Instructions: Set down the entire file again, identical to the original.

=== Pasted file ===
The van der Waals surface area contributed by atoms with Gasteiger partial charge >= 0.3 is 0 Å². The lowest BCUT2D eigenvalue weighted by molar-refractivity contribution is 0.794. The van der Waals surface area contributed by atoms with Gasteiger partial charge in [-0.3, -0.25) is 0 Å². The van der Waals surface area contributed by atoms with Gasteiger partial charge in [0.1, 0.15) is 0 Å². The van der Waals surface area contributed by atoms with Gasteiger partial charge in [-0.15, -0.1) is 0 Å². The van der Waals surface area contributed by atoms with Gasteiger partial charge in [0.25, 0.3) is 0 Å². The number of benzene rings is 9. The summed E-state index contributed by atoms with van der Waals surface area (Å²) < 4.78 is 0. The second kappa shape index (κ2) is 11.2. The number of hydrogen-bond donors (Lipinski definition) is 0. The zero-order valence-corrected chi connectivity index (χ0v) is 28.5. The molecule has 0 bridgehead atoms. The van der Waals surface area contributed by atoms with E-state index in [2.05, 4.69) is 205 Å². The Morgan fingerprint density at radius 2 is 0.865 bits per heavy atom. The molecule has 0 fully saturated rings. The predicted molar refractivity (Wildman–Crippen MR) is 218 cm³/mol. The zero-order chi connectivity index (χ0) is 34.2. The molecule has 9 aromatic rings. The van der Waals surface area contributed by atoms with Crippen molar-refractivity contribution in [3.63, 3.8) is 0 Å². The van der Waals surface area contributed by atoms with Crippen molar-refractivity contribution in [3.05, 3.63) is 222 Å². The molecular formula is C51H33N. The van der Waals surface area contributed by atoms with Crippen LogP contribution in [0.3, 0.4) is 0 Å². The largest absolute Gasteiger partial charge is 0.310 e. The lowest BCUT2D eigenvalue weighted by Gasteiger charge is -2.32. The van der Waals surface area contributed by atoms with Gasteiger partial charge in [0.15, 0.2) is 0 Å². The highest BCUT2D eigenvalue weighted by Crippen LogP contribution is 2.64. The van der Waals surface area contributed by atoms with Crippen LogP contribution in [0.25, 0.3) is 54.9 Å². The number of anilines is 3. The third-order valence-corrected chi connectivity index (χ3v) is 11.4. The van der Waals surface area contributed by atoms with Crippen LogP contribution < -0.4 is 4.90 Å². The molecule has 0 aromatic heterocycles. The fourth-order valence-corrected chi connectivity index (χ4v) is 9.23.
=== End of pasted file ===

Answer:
The van der Waals surface area contributed by atoms with Gasteiger partial charge >= 0.3 is 0 Å². The lowest BCUT2D eigenvalue weighted by molar-refractivity contribution is 0.794. The van der Waals surface area contributed by atoms with Gasteiger partial charge in [-0.3, -0.25) is 0 Å². The van der Waals surface area contributed by atoms with Gasteiger partial charge in [0.1, 0.15) is 0 Å². The van der Waals surface area contributed by atoms with Gasteiger partial charge in [-0.15, -0.1) is 0 Å². The van der Waals surface area contributed by atoms with Gasteiger partial charge in [0.25, 0.3) is 0 Å². The number of benzene rings is 9. The summed E-state index contributed by atoms with van der Waals surface area (Å²) < 4.78 is 0. The second kappa shape index (κ2) is 11.2. The number of hydrogen-bond donors (Lipinski definition) is 0. The zero-order valence-corrected chi connectivity index (χ0v) is 28.5. The molecule has 0 bridgehead atoms. The van der Waals surface area contributed by atoms with E-state index in [2.05, 4.69) is 205 Å². The Morgan fingerprint density at radius 2 is 0.865 bits per heavy atom. The molecule has 0 fully saturated rings. The predicted molar refractivity (Wildman–Crippen MR) is 218 cm³/mol. The zero-order chi connectivity index (χ0) is 34.2. The molecule has 9 aromatic rings. The van der Waals surface area contributed by atoms with Crippen molar-refractivity contribution in [3.63, 3.8) is 0 Å². The van der Waals surface area contributed by atoms with Crippen molar-refractivity contribution in [3.05, 3.63) is 222 Å². The molecular formula is C51H33N. The van der Waals surface area contributed by atoms with Crippen LogP contribution in [0.3, 0.4) is 0 Å². The largest absolute Gasteiger partial charge is 0.310 e. The lowest BCUT2D eigenvalue weighted by Gasteiger charge is -2.32. The van der Waals surface area contributed by atoms with Gasteiger partial charge in [0.15, 0.2) is 0 Å². The highest BCUT2D eigenvalue weighted by Crippen LogP contribution is 2.64. The van der Waals surface area contributed by atoms with Crippen LogP contribution in [0.25, 0.3) is 54.9 Å². The number of anilines is 3. The third-order valence-corrected chi connectivity index (χ3v) is 11.4. The van der Waals surface area contributed by atoms with Crippen LogP contribution < -0.4 is 4.90 Å². The molecule has 0 aromatic heterocycles. The fourth-order valence-corrected chi connectivity index (χ4v) is 9.23.